Glenn Brown The Day The World Turned Auerbach 1991

Glenn Brown
The Day The World Turned Auerbach 1991
Oil on canvas
56 x 50 cm
Private collection, London © Glenn Brown

This group of works reveals Brown’s appropriation and use of brushwork, as taken from paintings by Frank Auerbach, Karel Appel and Willem De Kooning. Brown has isolated and enlarged small areas of the original paintings that typify their artists’ technique of using thick, expressive layers of paint to convey the character of their sitters. Each brushstroke has been so painstakingly copied that it overpowers the subject of the original work. Yet rather than retain the surface texture of these artists’ works, Brown renders his paintings as flat as a photograph. The result is that the mythical act of the heroic artist with a brush in hand is erased and exposed as nothing but an illusion. ‘I fetishise the brushmark, and treat them like objects to be gazed at in awe, eventually to be mocked.’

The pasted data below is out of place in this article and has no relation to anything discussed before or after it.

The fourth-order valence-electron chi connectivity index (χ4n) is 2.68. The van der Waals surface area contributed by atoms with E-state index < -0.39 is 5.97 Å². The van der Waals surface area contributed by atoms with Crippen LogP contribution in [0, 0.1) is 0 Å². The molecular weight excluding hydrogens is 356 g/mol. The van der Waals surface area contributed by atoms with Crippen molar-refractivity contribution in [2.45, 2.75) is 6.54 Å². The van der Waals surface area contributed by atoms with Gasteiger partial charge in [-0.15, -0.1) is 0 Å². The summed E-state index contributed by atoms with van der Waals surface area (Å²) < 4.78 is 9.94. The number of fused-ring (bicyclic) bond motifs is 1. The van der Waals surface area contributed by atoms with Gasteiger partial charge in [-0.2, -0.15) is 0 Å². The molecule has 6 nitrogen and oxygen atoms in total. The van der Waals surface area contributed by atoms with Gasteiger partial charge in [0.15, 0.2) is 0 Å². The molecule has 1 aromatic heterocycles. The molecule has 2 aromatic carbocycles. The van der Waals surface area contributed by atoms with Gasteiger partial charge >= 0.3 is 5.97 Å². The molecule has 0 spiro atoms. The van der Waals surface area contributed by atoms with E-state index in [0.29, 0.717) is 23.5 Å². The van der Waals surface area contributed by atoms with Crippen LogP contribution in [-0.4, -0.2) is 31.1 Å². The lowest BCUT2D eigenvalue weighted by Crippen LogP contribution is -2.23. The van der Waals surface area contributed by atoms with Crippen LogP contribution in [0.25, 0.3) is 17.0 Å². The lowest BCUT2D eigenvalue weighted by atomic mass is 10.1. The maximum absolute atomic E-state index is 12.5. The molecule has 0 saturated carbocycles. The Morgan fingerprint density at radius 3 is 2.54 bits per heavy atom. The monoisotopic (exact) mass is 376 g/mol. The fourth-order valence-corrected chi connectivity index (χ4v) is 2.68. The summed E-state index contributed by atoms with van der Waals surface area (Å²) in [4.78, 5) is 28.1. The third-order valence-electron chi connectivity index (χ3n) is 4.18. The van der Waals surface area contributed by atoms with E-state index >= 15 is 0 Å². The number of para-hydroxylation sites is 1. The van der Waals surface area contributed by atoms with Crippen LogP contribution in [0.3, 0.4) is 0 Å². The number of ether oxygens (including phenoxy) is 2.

Works in this room

You never touch my skin in the way you did and you’ve even changed the way you kiss me 1994
Oil on canvas
152.4 x 122.6 cm
Collection Walker Art Center, Minneapolis, Butler Family Fund, 1994

The Sound of Music 1995–2007
Table and oil paint
76 x 90 x 80 cm
Collection the artist Let me take you by the hand and lead you through the streets of London, I’ll show you something to make you change your mind 1992
Oil on canvas
92 x 82 cm
Private collection

Love Never Dies  1993
(This painting is a citation of the painting by Karel Appel in the Tate Collection: People, Birds and Sun 1954)
Oil on canvas
70 x 49 cm
Steven and Carol Bloch, Omaha, Nebraska

Telstar 1995
Oil on canvas, mounted on board
71.8 x 58.2 cm
Private collection

The Day The World Turned Auerbach 1991
Oil on canvas
56 x 50 cm
Private collection, London